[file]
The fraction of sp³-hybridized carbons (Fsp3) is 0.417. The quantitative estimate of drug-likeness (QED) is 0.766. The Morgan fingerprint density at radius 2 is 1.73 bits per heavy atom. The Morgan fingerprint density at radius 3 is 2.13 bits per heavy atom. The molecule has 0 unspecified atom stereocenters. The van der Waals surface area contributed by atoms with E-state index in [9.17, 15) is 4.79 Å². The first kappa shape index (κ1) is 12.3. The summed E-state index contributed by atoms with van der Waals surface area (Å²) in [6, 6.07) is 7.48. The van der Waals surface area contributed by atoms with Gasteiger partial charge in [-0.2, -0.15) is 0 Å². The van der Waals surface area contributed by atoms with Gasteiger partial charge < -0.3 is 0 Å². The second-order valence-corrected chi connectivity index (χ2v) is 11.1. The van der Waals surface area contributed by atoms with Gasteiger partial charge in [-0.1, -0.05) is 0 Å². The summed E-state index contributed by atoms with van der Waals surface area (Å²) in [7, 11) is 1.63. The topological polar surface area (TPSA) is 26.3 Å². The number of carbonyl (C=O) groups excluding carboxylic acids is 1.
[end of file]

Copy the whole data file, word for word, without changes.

The fraction of sp³-hybridized carbons (Fsp3) is 0.417. The quantitative estimate of drug-likeness (QED) is 0.766. The Morgan fingerprint density at radius 2 is 1.73 bits per heavy atom. The Morgan fingerprint density at radius 3 is 2.13 bits per heavy atom. The molecule has 0 unspecified atom stereocenters. The van der Waals surface area contributed by atoms with E-state index in [9.17, 15) is 4.79 Å². The first kappa shape index (κ1) is 12.3. The summed E-state index contributed by atoms with van der Waals surface area (Å²) in [6, 6.07) is 7.48. The van der Waals surface area contributed by atoms with Gasteiger partial charge in [-0.2, -0.15) is 0 Å². The van der Waals surface area contributed by atoms with Gasteiger partial charge < -0.3 is 0 Å². The second-order valence-corrected chi connectivity index (χ2v) is 11.1. The van der Waals surface area contributed by atoms with Gasteiger partial charge in [-0.1, -0.05) is 0 Å². The summed E-state index contributed by atoms with van der Waals surface area (Å²) in [7, 11) is 1.63. The topological polar surface area (TPSA) is 26.3 Å². The number of carbonyl (C=O) groups excluding carboxylic acids is 1.